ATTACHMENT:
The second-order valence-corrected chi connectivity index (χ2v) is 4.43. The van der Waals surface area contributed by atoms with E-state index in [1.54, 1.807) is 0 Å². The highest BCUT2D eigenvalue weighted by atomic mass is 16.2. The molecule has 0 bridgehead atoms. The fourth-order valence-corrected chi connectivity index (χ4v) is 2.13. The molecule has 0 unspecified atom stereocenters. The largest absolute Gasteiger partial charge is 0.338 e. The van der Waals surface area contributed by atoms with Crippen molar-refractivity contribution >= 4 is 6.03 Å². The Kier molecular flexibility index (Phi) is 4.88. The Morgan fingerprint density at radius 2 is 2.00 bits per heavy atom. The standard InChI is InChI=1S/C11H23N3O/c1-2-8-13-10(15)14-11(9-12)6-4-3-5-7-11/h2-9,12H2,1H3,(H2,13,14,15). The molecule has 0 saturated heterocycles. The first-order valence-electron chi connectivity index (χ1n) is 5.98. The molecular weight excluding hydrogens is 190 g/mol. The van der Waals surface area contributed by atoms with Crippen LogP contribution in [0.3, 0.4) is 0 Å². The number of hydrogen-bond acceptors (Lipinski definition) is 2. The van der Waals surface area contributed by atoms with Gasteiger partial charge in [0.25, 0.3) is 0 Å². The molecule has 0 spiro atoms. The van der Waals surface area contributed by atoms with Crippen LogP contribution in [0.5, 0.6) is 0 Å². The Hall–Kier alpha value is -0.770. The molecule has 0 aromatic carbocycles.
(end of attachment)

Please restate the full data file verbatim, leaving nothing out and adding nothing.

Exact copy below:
The second-order valence-corrected chi connectivity index (χ2v) is 4.43. The van der Waals surface area contributed by atoms with E-state index in [1.54, 1.807) is 0 Å². The highest BCUT2D eigenvalue weighted by atomic mass is 16.2. The molecule has 0 bridgehead atoms. The fourth-order valence-corrected chi connectivity index (χ4v) is 2.13. The molecule has 0 unspecified atom stereocenters. The largest absolute Gasteiger partial charge is 0.338 e. The van der Waals surface area contributed by atoms with Crippen molar-refractivity contribution >= 4 is 6.03 Å². The Kier molecular flexibility index (Phi) is 4.88. The Morgan fingerprint density at radius 2 is 2.00 bits per heavy atom. The standard InChI is InChI=1S/C11H23N3O/c1-2-8-13-10(15)14-11(9-12)6-4-3-5-7-11/h2-9,12H2,1H3,(H2,13,14,15). The molecule has 0 saturated heterocycles. The first-order valence-electron chi connectivity index (χ1n) is 5.98. The molecular weight excluding hydrogens is 190 g/mol. The van der Waals surface area contributed by atoms with Crippen LogP contribution in [0.3, 0.4) is 0 Å². The number of hydrogen-bond acceptors (Lipinski definition) is 2. The van der Waals surface area contributed by atoms with Gasteiger partial charge in [0.25, 0.3) is 0 Å². The molecule has 0 spiro atoms. The van der Waals surface area contributed by atoms with Crippen LogP contribution in [0.5, 0.6) is 0 Å². The Hall–Kier alpha value is -0.770. The molecule has 0 aromatic carbocycles.